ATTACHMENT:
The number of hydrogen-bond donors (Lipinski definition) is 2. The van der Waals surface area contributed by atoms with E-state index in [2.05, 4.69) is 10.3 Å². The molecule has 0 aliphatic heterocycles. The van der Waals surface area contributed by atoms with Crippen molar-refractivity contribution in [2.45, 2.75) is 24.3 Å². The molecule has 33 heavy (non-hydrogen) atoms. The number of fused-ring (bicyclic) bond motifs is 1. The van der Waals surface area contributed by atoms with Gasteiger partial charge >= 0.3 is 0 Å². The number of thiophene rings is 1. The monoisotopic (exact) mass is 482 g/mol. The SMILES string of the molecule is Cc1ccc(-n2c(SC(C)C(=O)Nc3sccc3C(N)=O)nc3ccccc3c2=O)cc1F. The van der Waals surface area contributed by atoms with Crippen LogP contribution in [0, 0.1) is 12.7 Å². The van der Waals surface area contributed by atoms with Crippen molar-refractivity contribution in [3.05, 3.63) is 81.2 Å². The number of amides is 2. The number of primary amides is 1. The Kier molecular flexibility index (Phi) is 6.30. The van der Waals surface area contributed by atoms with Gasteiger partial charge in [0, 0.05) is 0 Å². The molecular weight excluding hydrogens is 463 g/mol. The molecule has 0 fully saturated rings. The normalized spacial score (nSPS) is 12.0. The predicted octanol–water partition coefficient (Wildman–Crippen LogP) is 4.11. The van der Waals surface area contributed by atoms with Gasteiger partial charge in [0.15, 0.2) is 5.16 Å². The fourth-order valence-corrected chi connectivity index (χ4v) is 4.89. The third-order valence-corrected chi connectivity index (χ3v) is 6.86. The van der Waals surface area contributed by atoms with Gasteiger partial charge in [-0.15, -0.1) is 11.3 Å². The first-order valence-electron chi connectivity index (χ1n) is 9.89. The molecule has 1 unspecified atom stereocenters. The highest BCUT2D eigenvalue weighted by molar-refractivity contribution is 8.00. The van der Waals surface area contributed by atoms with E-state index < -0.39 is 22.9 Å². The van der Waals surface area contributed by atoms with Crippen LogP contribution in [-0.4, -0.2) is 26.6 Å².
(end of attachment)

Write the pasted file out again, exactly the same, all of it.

The number of hydrogen-bond donors (Lipinski definition) is 2. The van der Waals surface area contributed by atoms with E-state index in [2.05, 4.69) is 10.3 Å². The molecule has 0 aliphatic heterocycles. The van der Waals surface area contributed by atoms with Crippen molar-refractivity contribution in [2.45, 2.75) is 24.3 Å². The molecule has 33 heavy (non-hydrogen) atoms. The number of fused-ring (bicyclic) bond motifs is 1. The van der Waals surface area contributed by atoms with Gasteiger partial charge >= 0.3 is 0 Å². The number of thiophene rings is 1. The monoisotopic (exact) mass is 482 g/mol. The SMILES string of the molecule is Cc1ccc(-n2c(SC(C)C(=O)Nc3sccc3C(N)=O)nc3ccccc3c2=O)cc1F. The van der Waals surface area contributed by atoms with Crippen LogP contribution in [0, 0.1) is 12.7 Å². The van der Waals surface area contributed by atoms with Crippen molar-refractivity contribution in [3.05, 3.63) is 81.2 Å². The number of amides is 2. The number of primary amides is 1. The Kier molecular flexibility index (Phi) is 6.30. The van der Waals surface area contributed by atoms with Gasteiger partial charge in [0, 0.05) is 0 Å². The molecular weight excluding hydrogens is 463 g/mol. The molecule has 0 fully saturated rings. The normalized spacial score (nSPS) is 12.0. The predicted octanol–water partition coefficient (Wildman–Crippen LogP) is 4.11. The van der Waals surface area contributed by atoms with Gasteiger partial charge in [0.15, 0.2) is 5.16 Å². The fourth-order valence-corrected chi connectivity index (χ4v) is 4.89. The third-order valence-corrected chi connectivity index (χ3v) is 6.86. The van der Waals surface area contributed by atoms with Gasteiger partial charge in [-0.15, -0.1) is 11.3 Å². The first-order valence-electron chi connectivity index (χ1n) is 9.89. The molecule has 1 unspecified atom stereocenters. The highest BCUT2D eigenvalue weighted by molar-refractivity contribution is 8.00. The van der Waals surface area contributed by atoms with E-state index < -0.39 is 22.9 Å². The van der Waals surface area contributed by atoms with Crippen LogP contribution in [-0.4, -0.2) is 26.6 Å².